She read it and two days later she was in. Suddenly Rebel Wilson is in a movie opposite Charlotte Gainsbourg. It’s like a couple that no one knew they wanted until they saw it.

What do you think of the film premiere in Zurich?

Well, I think it’s out of my hands, you know. I’ve been in movies that have burst into festivals and walked out. And I’ve been in movies stumbling to festivals and running out, you can’t control it. You just want people to enjoy it, you want a good home and you want the public to enjoy it. Critical response, who knows, but the work is authentic and it’s committed and these actors have never been in the same kind of movie.

Am I nervous? I guess I just can’t control it. I just want people to enjoy it. A lot of people have worked very, very hard to get it there. It should be a moment of celebration and joy and the rest is up to the universe. But the film is a good cry, a healthy cry. And I think the story has had a satisfying ending.

And like I said, I think the world will see Rebel in a way they’ve never seen her before and supported by Trine and Charlotte, extraordinary actresses.

Part of “The Almond and the Seahorse” was shot in Wrexham, Wales. Between the recordings of ‘His Dark Materials’, ‘Doctor Who’ and Ryan Reynolds’ ‘Welcome to Wrexham’ in Wales, it seems that the country is experiencing a significant increase in production.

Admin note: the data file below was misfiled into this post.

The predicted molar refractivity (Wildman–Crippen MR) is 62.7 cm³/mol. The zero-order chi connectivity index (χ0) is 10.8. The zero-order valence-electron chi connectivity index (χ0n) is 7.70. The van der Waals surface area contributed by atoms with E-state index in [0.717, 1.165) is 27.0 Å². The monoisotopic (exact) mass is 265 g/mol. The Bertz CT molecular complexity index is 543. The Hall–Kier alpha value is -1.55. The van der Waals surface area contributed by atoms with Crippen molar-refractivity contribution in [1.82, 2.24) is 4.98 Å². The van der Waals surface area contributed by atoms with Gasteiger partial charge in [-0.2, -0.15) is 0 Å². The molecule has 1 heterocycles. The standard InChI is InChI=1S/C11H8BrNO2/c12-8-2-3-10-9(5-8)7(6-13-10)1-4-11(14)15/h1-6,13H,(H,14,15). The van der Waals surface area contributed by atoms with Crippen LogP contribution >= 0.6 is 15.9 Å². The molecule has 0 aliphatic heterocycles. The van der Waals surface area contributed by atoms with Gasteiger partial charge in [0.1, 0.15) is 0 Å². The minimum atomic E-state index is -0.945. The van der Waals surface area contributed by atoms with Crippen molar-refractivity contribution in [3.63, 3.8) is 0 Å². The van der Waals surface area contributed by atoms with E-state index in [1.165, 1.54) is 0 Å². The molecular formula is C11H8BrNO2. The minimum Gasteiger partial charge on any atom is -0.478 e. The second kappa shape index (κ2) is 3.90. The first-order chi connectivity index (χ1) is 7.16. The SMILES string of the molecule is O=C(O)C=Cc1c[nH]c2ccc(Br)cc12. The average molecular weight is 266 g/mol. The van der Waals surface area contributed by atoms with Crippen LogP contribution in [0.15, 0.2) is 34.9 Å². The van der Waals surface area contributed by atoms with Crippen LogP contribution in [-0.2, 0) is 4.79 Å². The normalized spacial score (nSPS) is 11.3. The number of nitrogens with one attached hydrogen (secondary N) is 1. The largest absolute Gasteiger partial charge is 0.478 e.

Yes, I am an ambassador for the charity Into Film and my joke is that future generations will say – where they used to say: “You will work in the [coal] mines” – they will [now] say, “I’m going to work in the studios.” But I love that it’s a viable industry and that’s something that I’m very, very passionate about, that it’s a thriving and viable industry with a lot of jobs and opportunities for people. “Set Fire to the Stars” we made for half a million pounds [$546,000] in Swansea with Elijah Wood and it was just the beginning of this kind [renaissance of Welsh production] and since then all these amazing things have happened in Wales. Obviously “Doctor Who” was the big kicker for the world stage, take note [of] things happen in Wales.

But from our point of view as a production company, I think it’s great that we’ve brought Elijah Wood to Swansea and Judi Dench to Llanelli and Eddie Izzard to Llandudno and Rebel Wilson to Wrexham.

What would your dream project be?

I get really inspired by a lot of different things. I want to create for many different actors and tell many different kinds of stories. So I like to do something that’s aimed at the audience that’s very characterful, and with something to say at heart, but genre wise I’m open to [all of] it, and also open to actors, because I have a long list of actors in my head that I go, “I’d love to see that person in that kind of story.” Isn’t it wonderful that a blank sheet of paper can become an opportunity and jobs for people, and then that can become a movie to be enjoyed. That’s the magic for me.

This interview has been edited for length and clarity.